Sunday, June 18, 2006

Hospitality to Strangers and Immigration, Part II

The latest Sojourners Magazine uses data from the Justice for Immigrants website ( ) to explode the myths about immigration with the cold light of truth:

Myth: Immigrants, at least, illegal immigrants, don’t pay taxes. False. Even undocumented immigrants pay taxes: income taxes, property taxes, sales taxes, and other taxes at the local, state, and federal levels. The Social Security Administration has a “suspense file” of FICA taxes that cannot be matched to workers’ names and Social Security Numbers—evidence of the taxes paid by undocumented workers using fake names. That suspense file grew by $20 billion between 1990 and 1998, the last year for which data was released to the public.

Myth: Immigrants come to the U.S. to take welfare. No one who sees how poor our welfare system is could believe that. If someone was going to emigrate in order to take advantage of the social safety net, they would be far better off going to Canada where health care is free! In fact, the ratio of immigrant use of public benefits in the U.S. and the amount of taxes they pay is consistently favorable to the U.S. In one estimate, immigrant tax payments total $20-30 billion MORE than the amount of government services they use.

Myth: Immigrants send all their money back to their home countries. False. Certainly “remittances” or payment to relatives back home amounts to a considerable amount in many cases, and some poor nations depend heavily on such remittances from relatives in rich Western nations. But, in addition to all the consumer spending that immigrants do, immigrant households and immigrant businesses contribute $162 billion in tax revenues to federal, state, and local governments in the U.S.

Myth: Immigrants take jobs and opportunities away from U.S. citizens. This is probably the favorite scare tactic of politicians, but the largest wave of immigration in the U.S. since the early 1900s coincided with the lowest national unemployment rate and the fastest economic growth.

Myth: Immigrants are a drain on the U.S. economy. The net benefit of immigration to the U.S. is nearly $10 billion annually.

Myth: Immigrants don’t want to learn English or become “real Americans.” Within 10 years of arrival, more than 75% of immigrants speak fluent English. Moreover, demand for adult-level English classes far exceeds supply. We don’t need an “official language” or other discriminatory laws to be sure that English continues to be learned. Only in the U.S., moreover, does the average person seem totally fearful of ever learning more than one language. Further, immigrants learn American history faster and more thoroughly than most who are born here—while Americans stubbornly refuse to learn much about the rest of the world.

Myth: Immigration in the past was great because the country needed more population. But now we have simply become too crowded and the percentage of immigrants is greater than ever before. False. The portion of the U.S. population that is foreign-born now stands at 11.5 % whereas in the early 20th C. it was approximately 15%.

Myth: Most immigrants cross the border illegally. Well, my family did. And the U.S.-Mexico border used to be far different. Texas, Arizona, New Mexico, Utah, Colorado, Nevada, and California were all once Northwest Mexico. But, in fact, around 75% of all immigrants have legal permanent (immigrant) visas. Of the 15% who are undocumented, 40% have not snuck across any border, but simply overstayed temporary (non-immigrant) visas.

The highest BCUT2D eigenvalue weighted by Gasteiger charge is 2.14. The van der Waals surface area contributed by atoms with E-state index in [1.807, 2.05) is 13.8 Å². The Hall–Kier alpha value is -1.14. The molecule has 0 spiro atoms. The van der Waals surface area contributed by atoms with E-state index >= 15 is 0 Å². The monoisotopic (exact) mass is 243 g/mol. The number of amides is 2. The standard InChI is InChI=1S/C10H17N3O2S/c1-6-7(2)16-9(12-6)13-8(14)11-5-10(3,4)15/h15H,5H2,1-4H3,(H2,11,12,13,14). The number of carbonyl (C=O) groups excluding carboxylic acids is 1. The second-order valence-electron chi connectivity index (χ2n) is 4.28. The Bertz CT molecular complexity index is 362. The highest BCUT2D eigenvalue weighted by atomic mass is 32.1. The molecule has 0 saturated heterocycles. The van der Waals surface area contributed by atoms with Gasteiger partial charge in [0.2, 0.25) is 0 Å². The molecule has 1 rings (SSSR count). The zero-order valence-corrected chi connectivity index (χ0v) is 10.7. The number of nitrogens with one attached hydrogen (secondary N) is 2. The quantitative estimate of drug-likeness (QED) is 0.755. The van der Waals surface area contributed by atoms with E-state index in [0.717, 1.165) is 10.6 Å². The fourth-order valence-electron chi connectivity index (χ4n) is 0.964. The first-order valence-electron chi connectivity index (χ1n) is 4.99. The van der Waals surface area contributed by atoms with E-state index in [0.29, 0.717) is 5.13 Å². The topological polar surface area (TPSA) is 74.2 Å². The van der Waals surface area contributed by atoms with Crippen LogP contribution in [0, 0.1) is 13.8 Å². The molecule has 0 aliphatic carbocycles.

Myth: Weak U.S. border enforcement has led to high levels of undocumented immigration. Look, the way to decrease illegal immigration is to solve the terrible political, economic, and other problems in countries of origin that lead desperate people to try anything to get to the promise of a better life in America. From 1986 to 1998, the Border Patrol’s budget increased six-fold, and the number of agents stationed on the U.S.-Mexico border doubled to 8,500. During the same period, the undocumented immigrant population also doubled to 8 million. One reason for the problem has been mentioned. Another is that a dwindling number of legal avenues for immigrants to enter the U.S., compared with the number of jobs in need of workers, has led many to seek unofficial ways into the country.

Myth: The so-called “war on terrorism” can be won through immigration restrictions. This myth seems popular even with Democrats, and even with some otherwise progressive and justice-oriented Democrats! But, since 9/11, the many measures targeting immigrants in the name of national security have resulted in ZERO terrorism prosecutions. In fact, several of these measures could have the opposite effect and actually make us less safe from attack, since targeted communities of immigrants are afraid to come forward with information they may have overheard.

So, since the “practical case for immigration restriction” is mythical, and the history of this nation and most of our families is the history of a country built on immigrant labor, immigrant hopes, immigrant dreams, and immigrant talent and ingenuity, why don’t we tune out the harsh, cruel sounds of anti-immigrant bigotry and re-introduce ourselves to the biblical traditions of hospitality to strangers? I suggest that it is past time for such a move.

by Michael the Leveller, who just recently restarted his blog, Levellers.


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